a repost for the season…
a place to ponder
a repost for the season…
Soft the dove-hued shadows mingle,
Color fades, sound droops to sleep.
Life and motion melt to darkness
Swaying murmurs far and deep.
But the night moth’s languid flitting
Stirs the air invisibly:
Oh, the hour of wordless longing;
I in all, and all in me.
Twilight—tranquil, brooding twilight,
Course through me, serene and smooth;
Quiet, languid, fragrant twilight,
Flood all depths, all sorrows soothe,
Every sense in dark and cooling
Grant that I may taste extinction
In the dreaming universe.
Quote: Fyodor Tyutchev, from Twilight; (Translated by Avrahm Yarmolinsky). Written in 1835.
Photo: DK @ Twilight. 5:45 am September 12, 2021. 67° F. Cove Island Park, Stamford, CT.
with thanks to David Kanigan
Twilight has been my favorite time of the day for a long time. I am certain that if it’s caught just right we witness a thinning in the veil between places concrete and divine.
This reflection beautifully describes the experience of twilight.
From Live and Learn – David Kanigan
75 minutes before sunrise, I start out in darkness, and slide into Twilight.
90 consecutive days, same loop, 5 miles, Cove Island Park and back.
I had to Google it, because I didn’t know what it was called, the in-between time between night and sunrise.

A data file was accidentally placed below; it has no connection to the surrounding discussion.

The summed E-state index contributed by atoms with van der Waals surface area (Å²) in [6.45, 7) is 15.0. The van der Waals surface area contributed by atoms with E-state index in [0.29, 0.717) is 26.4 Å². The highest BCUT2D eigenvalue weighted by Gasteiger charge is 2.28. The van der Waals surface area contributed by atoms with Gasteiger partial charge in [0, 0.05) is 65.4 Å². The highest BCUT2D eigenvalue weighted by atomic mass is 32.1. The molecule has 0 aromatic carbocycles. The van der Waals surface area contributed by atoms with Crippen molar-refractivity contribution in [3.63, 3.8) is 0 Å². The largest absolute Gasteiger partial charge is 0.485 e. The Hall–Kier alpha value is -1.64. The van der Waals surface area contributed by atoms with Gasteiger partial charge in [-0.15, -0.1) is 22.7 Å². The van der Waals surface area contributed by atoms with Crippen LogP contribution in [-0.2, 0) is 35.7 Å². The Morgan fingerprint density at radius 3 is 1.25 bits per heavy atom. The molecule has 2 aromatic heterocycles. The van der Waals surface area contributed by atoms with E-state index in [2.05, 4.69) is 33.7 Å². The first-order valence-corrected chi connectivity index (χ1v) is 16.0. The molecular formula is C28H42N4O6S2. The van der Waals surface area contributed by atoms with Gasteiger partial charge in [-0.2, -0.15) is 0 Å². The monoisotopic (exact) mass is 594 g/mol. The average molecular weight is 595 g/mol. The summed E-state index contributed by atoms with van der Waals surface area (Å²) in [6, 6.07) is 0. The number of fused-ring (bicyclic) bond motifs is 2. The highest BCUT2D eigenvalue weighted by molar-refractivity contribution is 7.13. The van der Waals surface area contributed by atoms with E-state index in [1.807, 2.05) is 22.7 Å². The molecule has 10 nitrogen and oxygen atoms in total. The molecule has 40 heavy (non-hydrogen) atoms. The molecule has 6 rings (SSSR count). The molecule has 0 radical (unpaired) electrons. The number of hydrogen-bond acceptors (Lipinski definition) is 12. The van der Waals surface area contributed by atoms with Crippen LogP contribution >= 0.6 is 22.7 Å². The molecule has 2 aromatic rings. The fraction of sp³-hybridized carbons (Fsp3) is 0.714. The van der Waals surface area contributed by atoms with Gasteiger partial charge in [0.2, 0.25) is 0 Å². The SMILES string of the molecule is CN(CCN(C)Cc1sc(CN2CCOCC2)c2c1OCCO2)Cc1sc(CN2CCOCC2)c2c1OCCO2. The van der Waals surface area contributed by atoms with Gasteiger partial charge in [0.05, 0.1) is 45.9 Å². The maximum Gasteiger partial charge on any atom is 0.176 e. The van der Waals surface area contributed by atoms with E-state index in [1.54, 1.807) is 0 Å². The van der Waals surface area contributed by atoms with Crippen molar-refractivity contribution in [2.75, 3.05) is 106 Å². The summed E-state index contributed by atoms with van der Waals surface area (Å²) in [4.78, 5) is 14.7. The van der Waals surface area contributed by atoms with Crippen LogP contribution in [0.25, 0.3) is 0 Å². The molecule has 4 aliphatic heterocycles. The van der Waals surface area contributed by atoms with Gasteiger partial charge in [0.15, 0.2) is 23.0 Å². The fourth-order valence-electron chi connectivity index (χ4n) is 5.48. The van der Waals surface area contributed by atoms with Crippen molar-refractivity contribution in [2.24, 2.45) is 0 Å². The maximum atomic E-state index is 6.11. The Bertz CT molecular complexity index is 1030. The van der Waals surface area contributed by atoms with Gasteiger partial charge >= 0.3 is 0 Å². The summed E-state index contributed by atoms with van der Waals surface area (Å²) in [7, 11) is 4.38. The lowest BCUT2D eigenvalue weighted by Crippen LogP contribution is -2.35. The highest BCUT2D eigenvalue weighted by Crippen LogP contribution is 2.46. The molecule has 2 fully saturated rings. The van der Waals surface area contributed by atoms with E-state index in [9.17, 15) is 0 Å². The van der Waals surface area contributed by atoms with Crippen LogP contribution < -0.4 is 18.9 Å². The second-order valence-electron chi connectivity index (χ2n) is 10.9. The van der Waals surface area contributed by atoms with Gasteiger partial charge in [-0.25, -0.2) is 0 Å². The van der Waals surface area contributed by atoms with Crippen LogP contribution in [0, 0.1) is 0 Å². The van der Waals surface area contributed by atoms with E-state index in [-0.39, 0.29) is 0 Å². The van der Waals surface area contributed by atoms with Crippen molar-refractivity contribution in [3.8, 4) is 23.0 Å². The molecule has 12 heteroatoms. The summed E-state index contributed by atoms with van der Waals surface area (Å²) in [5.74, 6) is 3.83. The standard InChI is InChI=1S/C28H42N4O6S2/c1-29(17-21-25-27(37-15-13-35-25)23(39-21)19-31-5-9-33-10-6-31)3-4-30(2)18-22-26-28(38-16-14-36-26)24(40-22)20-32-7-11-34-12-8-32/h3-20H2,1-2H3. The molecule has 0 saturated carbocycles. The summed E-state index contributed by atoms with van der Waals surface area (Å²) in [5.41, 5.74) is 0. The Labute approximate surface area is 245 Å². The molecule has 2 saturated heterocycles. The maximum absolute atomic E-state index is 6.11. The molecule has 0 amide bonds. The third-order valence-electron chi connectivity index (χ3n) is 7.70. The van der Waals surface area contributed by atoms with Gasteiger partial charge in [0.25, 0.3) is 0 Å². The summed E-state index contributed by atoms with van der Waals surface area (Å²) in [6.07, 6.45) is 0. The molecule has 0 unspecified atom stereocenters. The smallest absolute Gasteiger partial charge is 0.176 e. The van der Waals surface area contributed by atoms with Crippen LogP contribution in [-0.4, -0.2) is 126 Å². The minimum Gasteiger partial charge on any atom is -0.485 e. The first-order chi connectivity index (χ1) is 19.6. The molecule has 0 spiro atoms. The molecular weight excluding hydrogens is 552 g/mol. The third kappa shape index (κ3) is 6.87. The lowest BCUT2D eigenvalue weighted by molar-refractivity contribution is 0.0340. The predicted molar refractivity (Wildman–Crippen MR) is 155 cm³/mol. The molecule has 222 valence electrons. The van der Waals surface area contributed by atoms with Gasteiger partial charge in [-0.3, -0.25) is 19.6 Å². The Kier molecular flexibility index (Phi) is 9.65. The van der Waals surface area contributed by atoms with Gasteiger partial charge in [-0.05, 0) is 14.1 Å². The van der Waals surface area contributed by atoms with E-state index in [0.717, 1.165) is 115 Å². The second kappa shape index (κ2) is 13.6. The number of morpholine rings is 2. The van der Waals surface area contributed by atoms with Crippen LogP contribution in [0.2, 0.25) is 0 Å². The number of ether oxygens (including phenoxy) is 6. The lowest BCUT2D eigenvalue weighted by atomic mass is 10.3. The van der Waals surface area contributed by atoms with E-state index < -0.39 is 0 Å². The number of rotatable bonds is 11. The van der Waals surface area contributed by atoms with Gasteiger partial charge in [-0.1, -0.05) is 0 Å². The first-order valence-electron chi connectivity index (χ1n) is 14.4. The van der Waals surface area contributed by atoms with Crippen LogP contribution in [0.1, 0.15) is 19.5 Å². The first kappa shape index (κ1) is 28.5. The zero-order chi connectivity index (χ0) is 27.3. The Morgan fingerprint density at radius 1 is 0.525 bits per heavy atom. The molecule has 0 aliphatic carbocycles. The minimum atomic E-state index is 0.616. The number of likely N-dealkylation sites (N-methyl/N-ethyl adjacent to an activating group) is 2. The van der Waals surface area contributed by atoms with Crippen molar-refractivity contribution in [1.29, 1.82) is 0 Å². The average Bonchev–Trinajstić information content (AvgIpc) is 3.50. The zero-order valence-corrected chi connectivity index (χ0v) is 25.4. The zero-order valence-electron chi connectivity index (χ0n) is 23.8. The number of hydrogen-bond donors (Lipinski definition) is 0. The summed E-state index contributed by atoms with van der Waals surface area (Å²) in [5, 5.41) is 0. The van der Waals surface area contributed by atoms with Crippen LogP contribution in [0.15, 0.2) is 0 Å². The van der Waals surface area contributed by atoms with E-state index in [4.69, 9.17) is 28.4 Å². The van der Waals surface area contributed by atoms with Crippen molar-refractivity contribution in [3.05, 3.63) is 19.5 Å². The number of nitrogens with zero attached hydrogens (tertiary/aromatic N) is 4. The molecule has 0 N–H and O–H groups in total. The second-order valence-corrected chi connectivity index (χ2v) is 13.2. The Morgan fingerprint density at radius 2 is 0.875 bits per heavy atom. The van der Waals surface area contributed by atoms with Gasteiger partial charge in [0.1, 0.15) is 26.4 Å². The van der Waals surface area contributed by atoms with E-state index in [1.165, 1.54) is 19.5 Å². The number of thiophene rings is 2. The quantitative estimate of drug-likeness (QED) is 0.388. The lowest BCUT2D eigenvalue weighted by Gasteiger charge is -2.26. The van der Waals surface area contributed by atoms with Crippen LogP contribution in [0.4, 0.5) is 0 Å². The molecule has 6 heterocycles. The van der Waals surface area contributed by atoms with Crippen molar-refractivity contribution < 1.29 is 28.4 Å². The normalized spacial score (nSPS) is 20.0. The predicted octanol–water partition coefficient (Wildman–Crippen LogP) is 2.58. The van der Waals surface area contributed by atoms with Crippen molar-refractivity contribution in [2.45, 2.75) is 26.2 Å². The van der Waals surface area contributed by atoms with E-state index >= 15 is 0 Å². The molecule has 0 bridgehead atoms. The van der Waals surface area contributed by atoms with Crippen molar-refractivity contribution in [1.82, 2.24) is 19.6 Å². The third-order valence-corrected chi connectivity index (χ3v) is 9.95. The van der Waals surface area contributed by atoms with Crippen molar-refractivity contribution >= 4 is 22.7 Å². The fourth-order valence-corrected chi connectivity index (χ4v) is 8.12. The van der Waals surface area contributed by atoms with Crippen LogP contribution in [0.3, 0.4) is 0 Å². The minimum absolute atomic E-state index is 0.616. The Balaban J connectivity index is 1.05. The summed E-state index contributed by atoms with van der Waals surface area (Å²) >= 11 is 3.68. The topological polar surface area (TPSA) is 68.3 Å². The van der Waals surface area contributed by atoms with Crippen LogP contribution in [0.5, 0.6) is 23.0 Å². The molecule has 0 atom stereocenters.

Twilight: “the soft glowing light from the sky when the sun is below the horizon, caused by the refraction and scattering of the sun’s rays from the atmosphere.”
I have no clue what all that means — and no interest in learning more.
I’m deep into Kate Zambreno’s new book: Drifts: A Novel. My kind of book. She describes it as “Prose, little things, I stammer out.” (I wish I could stammer, spit and cough out anything close to this.)
Her words: “A shock of color out of nowhere.” And that’s exactly what it was. Look at it. The photo above, taken @ 5:24 a.m
. 24 minutes before sunrise. 24 minutes before sunrise. Where does this light, this ‘shock of color’ come from?
In a different time, a different scene, she goes on to talk about “the light of Vermeer’s paintings. Their silence and mystery…So often the painting seems to be of the same room, at the same picture window… whether the sun floods in directly or diffusely.”
And so here we are. 90 consecutive days on this same walk. The same room, the same picture window, a new Vermeer each morning.
I tuck my camera into my bag, and head home. I twist in my earbuds and listen to Audible pumping in the narration. She closes out her book on an Albrecht Durer quote, back in the 1500’s (before the internet, before digital cameras):
“What beauty is, I know not, though it adheres to many things.”
And so it does Albrecht, so it does.
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